PT:  to bolster SW’s comments, he is quite right – new materials could change the geology of the area.  CN mentioned the cost, but the Golf Club will make a lot of money using the the area as a landfill site.


CH:  can the officer answer his question and confirm that at no point during the construction period will flooding risk be worse than at present?  Regarding the bond and questions about liability,  a bond is a way of mitigating risk but the Golf Club will have public liability – as long as assured they are covered should anything go awry between the Golf Club and the insurers.   Members have expressed concerns about what materials are used – can we make representations to the Environment Agency and request that they check any materials coming in?  This would cover worries about materials.  Is concerned that Members are calling this a landfill site – it is not waste from green bins, but inert waste to re-contour the area. We shouldn’tuse these emotive terms – can’t imply the Golf Club is trying to attract new members to a landfill site; we need to be careful about how to express concerns.  We need to be sure the flooding will be no worse than before, understand where liability lies, and that the materials used will be covered by the Environment Agency.


AL:  Members need a definitive answer on what the inert waste will be.  There are seven categories of inert waste, and Members need a full understanding of what is going in to the site in this case.


PB:  agrees with AL.  It may be covered by condition  but officers need to be more specific. The issue of the bond is interesting.  The Golf Club is doing this work to make itself more viable, but it may not be there in 10-20 years’ time.  Who will pick up the maintenance then?  The time to do this is now, when the Golf Club is rich.  Also, it is important in the conditions to refer to monitoring of the water quality.


TO:  if Members are minded to approve, can the Chair write to Gloucestershire Highways to express the Committee’s concern about the state of the A435?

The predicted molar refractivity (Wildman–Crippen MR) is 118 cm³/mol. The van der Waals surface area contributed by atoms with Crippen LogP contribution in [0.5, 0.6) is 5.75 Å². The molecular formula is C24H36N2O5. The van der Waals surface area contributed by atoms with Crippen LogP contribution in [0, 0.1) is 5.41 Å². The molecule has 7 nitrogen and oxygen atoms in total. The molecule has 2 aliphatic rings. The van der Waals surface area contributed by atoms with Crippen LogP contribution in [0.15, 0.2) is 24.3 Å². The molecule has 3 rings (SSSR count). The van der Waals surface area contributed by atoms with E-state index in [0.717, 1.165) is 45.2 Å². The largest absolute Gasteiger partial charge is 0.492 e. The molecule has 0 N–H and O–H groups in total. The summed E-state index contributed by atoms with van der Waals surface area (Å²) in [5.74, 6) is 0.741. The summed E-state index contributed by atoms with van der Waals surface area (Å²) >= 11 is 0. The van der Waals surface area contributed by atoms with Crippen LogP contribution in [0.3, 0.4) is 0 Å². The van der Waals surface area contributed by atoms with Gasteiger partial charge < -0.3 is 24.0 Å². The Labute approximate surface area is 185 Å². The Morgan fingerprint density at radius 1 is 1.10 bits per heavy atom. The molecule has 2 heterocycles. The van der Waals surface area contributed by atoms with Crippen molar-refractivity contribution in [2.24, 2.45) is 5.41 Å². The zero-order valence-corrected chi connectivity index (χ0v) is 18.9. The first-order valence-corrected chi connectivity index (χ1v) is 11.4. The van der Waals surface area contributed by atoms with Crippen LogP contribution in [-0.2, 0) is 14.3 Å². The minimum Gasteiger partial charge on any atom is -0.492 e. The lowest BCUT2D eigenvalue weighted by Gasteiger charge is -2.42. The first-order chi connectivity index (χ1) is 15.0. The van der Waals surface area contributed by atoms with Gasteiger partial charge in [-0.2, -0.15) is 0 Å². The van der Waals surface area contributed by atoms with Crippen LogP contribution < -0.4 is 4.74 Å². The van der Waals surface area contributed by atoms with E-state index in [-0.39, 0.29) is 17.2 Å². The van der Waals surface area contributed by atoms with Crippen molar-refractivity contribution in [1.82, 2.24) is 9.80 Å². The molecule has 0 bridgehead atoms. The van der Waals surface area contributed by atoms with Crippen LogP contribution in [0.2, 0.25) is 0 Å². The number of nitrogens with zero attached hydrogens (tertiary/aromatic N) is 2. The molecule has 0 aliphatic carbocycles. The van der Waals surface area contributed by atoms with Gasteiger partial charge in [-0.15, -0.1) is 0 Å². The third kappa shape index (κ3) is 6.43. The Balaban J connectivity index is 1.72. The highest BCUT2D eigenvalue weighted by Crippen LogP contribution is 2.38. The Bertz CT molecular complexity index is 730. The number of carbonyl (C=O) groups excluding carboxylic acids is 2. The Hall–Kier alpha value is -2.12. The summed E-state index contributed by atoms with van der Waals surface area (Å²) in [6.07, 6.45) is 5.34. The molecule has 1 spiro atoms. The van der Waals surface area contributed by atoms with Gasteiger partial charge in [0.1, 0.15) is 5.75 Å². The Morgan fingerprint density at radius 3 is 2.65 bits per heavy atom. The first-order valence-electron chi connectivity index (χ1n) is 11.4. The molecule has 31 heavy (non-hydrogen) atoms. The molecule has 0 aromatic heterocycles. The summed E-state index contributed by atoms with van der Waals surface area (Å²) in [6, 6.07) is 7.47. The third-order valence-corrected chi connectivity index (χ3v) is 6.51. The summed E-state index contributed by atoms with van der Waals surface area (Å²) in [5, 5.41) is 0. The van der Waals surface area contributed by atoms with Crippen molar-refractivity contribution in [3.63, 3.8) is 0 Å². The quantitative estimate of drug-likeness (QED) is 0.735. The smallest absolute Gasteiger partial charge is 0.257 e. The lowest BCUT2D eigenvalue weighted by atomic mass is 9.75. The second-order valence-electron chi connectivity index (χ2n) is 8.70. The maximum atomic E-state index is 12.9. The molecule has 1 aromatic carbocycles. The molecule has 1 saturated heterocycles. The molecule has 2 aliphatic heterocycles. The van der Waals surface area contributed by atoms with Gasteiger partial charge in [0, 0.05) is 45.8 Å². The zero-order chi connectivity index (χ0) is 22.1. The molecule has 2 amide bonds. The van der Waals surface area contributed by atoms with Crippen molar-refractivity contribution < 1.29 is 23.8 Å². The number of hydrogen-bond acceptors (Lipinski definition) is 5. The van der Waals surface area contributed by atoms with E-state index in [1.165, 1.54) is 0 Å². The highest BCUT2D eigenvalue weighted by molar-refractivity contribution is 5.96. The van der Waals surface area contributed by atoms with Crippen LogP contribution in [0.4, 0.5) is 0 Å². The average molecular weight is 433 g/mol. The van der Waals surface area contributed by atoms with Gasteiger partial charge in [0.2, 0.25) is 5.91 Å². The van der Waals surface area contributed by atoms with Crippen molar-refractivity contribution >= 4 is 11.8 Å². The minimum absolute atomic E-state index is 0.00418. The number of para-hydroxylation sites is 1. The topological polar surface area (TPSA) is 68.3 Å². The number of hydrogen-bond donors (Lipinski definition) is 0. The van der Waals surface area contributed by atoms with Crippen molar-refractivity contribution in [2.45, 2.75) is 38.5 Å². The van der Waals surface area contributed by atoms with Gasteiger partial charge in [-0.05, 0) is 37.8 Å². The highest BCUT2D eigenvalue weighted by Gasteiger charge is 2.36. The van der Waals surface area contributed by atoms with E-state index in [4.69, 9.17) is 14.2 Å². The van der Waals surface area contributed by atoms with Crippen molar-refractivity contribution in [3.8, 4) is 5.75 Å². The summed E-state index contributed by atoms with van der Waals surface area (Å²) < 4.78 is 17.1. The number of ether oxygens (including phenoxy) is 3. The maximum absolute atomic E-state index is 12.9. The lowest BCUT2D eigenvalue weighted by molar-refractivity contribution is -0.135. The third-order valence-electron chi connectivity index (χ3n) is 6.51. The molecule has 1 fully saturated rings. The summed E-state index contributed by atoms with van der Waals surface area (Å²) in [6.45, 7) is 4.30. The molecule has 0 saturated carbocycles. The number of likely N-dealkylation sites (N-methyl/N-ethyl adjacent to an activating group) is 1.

BF:  has already done this as county councillor and vice-chair of Planning Committee, when HM brought up the subject at a previous planning meeting.  Is still awaiting a reply.  Tabled the matter as a question for full GCC meeting in October, but was told that it is not eligible. 


MJC, in response:

-       To CH, at no point will flood relief be worse.  The applicant has to be able to build a drainage scheme.  This is a not insignificant operation but it cannot be policed at this stage.  After that is installed, the situation will be better.  At Leckhampton Road proposal, building work compacted the land and water run-off was increased; if a drainage scheme had been installed first, this could have been prevented; it makes a lot of sense.  For this proposal, there has been a lot of discussion  regarding the length of the construction phase, but once it is installed, the situation will be better;

-       To AL, regarding the type of inert waste to be used and where it comes from:  the developer will work with the Environment Agency to make sure it is appropriate; we cannot be too prescriptive, and should defer to the experts at the Environment Agency and be guided by them;

-       Regarding the concept of the bond, worries that with this we are straying into the realms of private insurance.  This is a private site; the applicant is doing the work, including a drainage scheme.  How can this be quantified?  Where would we start?  Liability will be with the Golf Club; that’s what insurance is for.  It would not be appropriate for the local authority to take out a bond.  The County council takes bonds for adopted schemes, but this won’t be one.  Struggles with this concept;

-       To PB, regarding water quality and monitoring – can weave this into the decision notice.


PT:  what about the Golf Club making money from taking waste material?


MJC, in response:

-       Cannot comment on the specifics, as does not know what arrangements have been made.  This is not a planning consideration.


CN:  going back to the bond issue, appreciates that it is a difficult issue to address, but the real issue is the liability; if we can maybe put in a condition that identifies whether liability is covered in one way or the other by the Golf Club, whether by bond or insurance, would be happy with that.  This is different from a householder application – a large construction, over a long period of time, with big risks re flooding and landslip.  The  Golf Club is set up as golf club, not a developer – would like some reassurance that this unusual risk is covered.


MJC, in response:

-       How best to resolve the issue? Feels we are half way there with the suggested condition – the scheme for maintenance and management;

-       Refers Members to the LLFA comment on the police station application, referring to the “lifetime of the development”; we can be more explicit in that way to give more confidence;

-       A bond/insurance is not necessary.  We are not the insurer;

-       Can strengthen the condition and talk about ‘the lifetime ofthe development.



Vote on officer recommendation to permit

7 in support

4 in objection

4 abstentions




Supporting documents: